A smart and satisfying archaeological thriller in the vein of Dan Brown.


Travels in Elysium

A Greek archaeological dig holds deep secrets.

At the beginning of Azuski’s (The Rose-Tinted Menagerie, 2012) latest novel, 22-year-old Nicholas Pedrosa is fresh out of college. He’s stuck in a dead-end real estate job in England when he applies for a job on an archaeological dig on the Greek island of Santorini under the direction of the legendary archaeologist Marcus James Huxley. His interview with Huxley’s frosty Russian assistant, Svetlana Bé, goes so poorly that Pedrosa assumes he’s not getting the job—until boat tickets and travel details arrive in the mail. He travels to Greece, intrigued to learn along the way that Huxley’s expedition has uncovered mysterious 5,000-year-old hieroglyphics at the site. Curiosity turns to dread when Pedrosa arrives at Santorini only to find Huxley and his associates attending a funeral—the funeral of Huxley’s previous young assistant. Pedrosa gets a decidedly unfriendly reception from the great man, and he’s promptly confronted with two mysteries—What actually happened to his predecessor? And what happened to all the ancient inhabitants of the city that was buried in a volcanic eruption thousands of years ago on the site of Huxley’s dig? The homes and workplaces of those ancient inhabitants are perfectly preserved, but unlike other famous disaster sites, such as Pompeii, there’s no trace of any people. Azuski knits these plotlines together with considerable skill, contextualizing them within the wider philosophical background of a search for Plato’s mythical lost city of Atlantis and infusing them with plenty of memorable descriptions (“The dawn chorus woke me at five,” Pedrosa says, “Athens’ version of it, that is, cars, trucks, buses, motorbikes racing the clock, chasing the sunrise”). The imperious Huxley and his private agenda dominate the plot, and the baffled, inquisitive Pedrosa eventually becomes a hero to root for as he navigates the various personalities of Huxley’s dig team. Ongoing digressions into Santorini’s distant past jar at first but ultimately reinforce the novel’s taut, well-constructed climax.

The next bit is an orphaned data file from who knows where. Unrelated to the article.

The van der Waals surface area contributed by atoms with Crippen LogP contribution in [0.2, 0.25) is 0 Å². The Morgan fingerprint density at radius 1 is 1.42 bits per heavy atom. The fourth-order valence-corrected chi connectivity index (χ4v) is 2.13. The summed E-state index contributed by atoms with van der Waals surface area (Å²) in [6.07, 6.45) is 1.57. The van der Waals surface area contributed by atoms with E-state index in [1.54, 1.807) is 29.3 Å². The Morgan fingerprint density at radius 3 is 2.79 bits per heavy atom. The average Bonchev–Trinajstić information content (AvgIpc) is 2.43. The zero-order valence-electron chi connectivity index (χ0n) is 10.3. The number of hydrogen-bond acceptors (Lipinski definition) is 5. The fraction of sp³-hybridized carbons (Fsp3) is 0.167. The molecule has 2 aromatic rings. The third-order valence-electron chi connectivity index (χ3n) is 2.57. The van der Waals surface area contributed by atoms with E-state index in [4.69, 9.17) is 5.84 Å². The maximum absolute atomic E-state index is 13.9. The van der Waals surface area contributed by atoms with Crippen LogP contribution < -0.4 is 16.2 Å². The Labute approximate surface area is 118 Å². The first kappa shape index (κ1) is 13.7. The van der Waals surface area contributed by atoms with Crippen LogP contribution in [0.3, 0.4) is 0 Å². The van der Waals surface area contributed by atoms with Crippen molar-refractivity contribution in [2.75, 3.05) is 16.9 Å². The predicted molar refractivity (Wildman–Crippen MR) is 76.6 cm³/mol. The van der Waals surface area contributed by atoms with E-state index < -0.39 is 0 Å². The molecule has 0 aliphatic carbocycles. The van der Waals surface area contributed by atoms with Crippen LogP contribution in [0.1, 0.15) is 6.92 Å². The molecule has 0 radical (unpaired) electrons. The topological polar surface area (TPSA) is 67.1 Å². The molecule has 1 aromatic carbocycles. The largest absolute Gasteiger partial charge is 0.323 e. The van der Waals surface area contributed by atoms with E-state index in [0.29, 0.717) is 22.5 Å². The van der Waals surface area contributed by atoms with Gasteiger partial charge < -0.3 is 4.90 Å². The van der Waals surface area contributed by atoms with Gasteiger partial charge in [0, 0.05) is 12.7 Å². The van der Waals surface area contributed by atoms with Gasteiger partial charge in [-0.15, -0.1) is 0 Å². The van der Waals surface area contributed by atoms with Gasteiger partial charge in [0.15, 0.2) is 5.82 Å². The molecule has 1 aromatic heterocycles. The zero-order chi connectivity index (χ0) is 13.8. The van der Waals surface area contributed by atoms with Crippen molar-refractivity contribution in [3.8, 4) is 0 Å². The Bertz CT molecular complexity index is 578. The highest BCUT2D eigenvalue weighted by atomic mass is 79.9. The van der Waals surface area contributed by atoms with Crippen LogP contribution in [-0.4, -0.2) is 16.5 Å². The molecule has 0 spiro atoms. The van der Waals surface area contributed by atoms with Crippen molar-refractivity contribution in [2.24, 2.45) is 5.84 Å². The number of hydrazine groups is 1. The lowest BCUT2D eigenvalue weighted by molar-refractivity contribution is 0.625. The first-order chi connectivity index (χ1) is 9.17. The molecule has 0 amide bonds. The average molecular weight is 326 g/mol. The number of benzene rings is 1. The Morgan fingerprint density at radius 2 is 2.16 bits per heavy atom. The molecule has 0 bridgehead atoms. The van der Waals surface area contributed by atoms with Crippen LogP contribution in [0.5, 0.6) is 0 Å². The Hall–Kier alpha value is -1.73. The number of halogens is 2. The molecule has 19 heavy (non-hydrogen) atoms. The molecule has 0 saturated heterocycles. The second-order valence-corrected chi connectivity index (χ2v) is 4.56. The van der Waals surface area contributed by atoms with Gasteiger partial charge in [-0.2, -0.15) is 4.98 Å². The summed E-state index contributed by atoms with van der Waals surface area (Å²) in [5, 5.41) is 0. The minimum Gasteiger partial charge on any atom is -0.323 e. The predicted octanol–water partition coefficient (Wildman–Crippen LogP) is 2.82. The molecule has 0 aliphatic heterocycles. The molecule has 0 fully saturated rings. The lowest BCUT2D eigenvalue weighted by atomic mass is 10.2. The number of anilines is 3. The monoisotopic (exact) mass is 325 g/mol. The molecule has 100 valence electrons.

A smart and satisfying archaeological thriller in the vein of Dan Brown.

Pub Date: May 1, 2013

ISBN: 978-3952401521

Page Count: 540

Publisher: Iridescent Publishing